- The Raptors' biggest issue has always been the greatness of LeBron James. And due to the comfort with which the Cavs star has dispatched of them thus far, it doesn't look like that'll change anytime soon.
The problem for the Raptors, as has long been the case, is that LeBron James is beyond them. O.G. Anunoby has fared as well against James as a rookie possibly could, and yet none of his best efforts have meant a damn thing. Pascal Siakam is active, long, and in over his head—an energy player made to sit down and play chess against a master of situational strategy. These are the best options Toronto has to check LeBron. In their combined possessions matched up against him, according to NBA.com, James has scored 89 points on 55% shooting from the field, racked up 30 assists, and committed a total of three turnovers across three games.
Toronto has tweaked and adjusted to no real end, save that they lost two games—in what is now a 3–0 series in Cleveland's favor—by the slimmest of margins. Those missed opportunities are the sort that can haunt a franchise. They can lead to trades and firings, bringing an era to its end. And yet James stole away both of those games almost casually, because the Raptors still do not have the means to take anything away from him. Toronto, it seems, is LeBron's comfort food.
The ease of it all suggests a sweep. For as close as this series has been (excepting the aberrational blowout in Game 2), the entire affair has been defined by Cleveland's ability to get whatever shots it wants. James sees the full menu on every possession and chooses according to preference. At certain junctures, it becomes a priority to establish Kevin Love. At others, James calls for Kyle Korver to set a ball screen—mucking up Toronto's carefully tailored matchups. There are so many paths to efficiency that LeBron has needed only to choose between them.
That sort of elective offense has worked wonders. With James on the floor—as will be the case for as long as necessary in any competitive game—the Cavaliers have scored 114.6 points per 100 possessions in this series, per NBA.com. That mark is higher than any regular season offense on record. Cleveland still isn't a solvent team without James in the lineup, but this series has shown the power he can draw from even moderate functionality. Kevin Love isn't shooting a great percentage for the series, but he's finding openings beyond static, spot-up jumpers. George Hill's box score output might seem meager, but having another stable ball-handler on the floor (and one whom James actually trusts, at that) makes all the difference for the Cavs.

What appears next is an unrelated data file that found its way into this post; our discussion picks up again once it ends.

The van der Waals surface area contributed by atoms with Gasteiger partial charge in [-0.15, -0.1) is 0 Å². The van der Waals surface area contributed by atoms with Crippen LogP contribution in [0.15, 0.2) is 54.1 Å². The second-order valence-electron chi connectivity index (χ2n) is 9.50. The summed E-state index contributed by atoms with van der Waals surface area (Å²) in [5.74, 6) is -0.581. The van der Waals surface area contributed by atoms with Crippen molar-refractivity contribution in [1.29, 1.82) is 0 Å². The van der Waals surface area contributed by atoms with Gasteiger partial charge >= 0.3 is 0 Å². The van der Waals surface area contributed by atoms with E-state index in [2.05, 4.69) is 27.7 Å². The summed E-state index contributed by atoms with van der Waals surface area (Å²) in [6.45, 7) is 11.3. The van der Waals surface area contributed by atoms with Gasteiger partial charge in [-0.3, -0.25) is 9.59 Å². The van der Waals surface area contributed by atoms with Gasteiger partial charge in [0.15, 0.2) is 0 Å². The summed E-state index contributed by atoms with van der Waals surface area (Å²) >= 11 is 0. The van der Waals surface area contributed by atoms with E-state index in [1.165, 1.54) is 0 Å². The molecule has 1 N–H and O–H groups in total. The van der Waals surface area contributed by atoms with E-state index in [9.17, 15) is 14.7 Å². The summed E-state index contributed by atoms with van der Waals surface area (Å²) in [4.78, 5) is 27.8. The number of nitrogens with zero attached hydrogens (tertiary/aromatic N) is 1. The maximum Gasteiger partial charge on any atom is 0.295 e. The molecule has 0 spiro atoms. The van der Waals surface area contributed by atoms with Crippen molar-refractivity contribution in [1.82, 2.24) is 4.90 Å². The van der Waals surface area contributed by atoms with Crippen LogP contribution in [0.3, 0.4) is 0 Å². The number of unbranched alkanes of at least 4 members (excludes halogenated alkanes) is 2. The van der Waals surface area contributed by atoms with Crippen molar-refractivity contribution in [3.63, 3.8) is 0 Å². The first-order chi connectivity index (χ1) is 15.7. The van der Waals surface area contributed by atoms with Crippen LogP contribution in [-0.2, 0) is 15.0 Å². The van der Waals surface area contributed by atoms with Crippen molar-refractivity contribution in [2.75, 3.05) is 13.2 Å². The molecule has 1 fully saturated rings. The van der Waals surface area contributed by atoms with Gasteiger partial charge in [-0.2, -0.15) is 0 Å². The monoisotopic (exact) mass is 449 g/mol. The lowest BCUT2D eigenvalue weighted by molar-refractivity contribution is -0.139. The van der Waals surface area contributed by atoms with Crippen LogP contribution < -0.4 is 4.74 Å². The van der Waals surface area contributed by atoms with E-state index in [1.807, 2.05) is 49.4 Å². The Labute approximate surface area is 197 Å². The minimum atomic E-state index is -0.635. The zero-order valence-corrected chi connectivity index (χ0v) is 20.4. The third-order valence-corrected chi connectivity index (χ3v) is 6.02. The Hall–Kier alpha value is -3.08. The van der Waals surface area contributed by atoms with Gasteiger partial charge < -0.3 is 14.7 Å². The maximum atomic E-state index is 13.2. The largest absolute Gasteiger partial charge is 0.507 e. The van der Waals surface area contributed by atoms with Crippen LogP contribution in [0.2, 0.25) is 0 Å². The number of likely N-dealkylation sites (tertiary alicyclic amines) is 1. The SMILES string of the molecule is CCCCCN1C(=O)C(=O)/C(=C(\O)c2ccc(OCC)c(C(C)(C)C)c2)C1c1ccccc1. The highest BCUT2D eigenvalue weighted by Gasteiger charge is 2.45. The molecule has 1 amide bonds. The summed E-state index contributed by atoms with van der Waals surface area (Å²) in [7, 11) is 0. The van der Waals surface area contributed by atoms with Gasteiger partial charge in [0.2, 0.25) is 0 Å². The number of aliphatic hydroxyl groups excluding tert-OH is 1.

Every possession that Hill initiates allows James to take a temporary backseat. Every minute he plays means one fewer for Jordan Clarkson, who has been horrid throughout these playoffs. Every entry pass Hill throws into the post is a reminder of how difficult the simplest tasks seem to be for Cleveland's role players, and how noticeably Hill raises this team's baseline competence.
In a series like this one, that's all that James really needs. To put the ball in LeBron's hands for a single possession remains one of the best value propositions in basketball. That alone can dominate a series, provided that Cleveland gets even occasional stops and pieces together enough scoring in the aggregate to stay afloat. The Raptors, thus far, haven't managed a sufficient challenge on either front. Manufacturing a good look for the supporting Cavs shouldn't be as simple as running DeMar DeRozan around a few screens or picking on C.J. Miles. So long as it is, James will be able to pace himself for as many high-leverage plays as Cleveland needs.
That freedom is an indictment. The Pacers never allowed the Cavs to pick their spots; they applied enough waves of pressure that Cleveland often had no choice but to funnel its offense through LeBron, no matter the circumstances. Even when James was exhausted and saw layers of help defense waiting, he had little choice but to attack. The Raptors have yet to make James press in the same way. For all the crunch-time possessions in this series, very rarely does James seem to create any shot other than the one he wants. He might take a turnaround, fadeaway jumper just because, or explode off the dribble in a way that leaves the defense helpless. Both are choices. And both, in a way, express the same sort of dominion.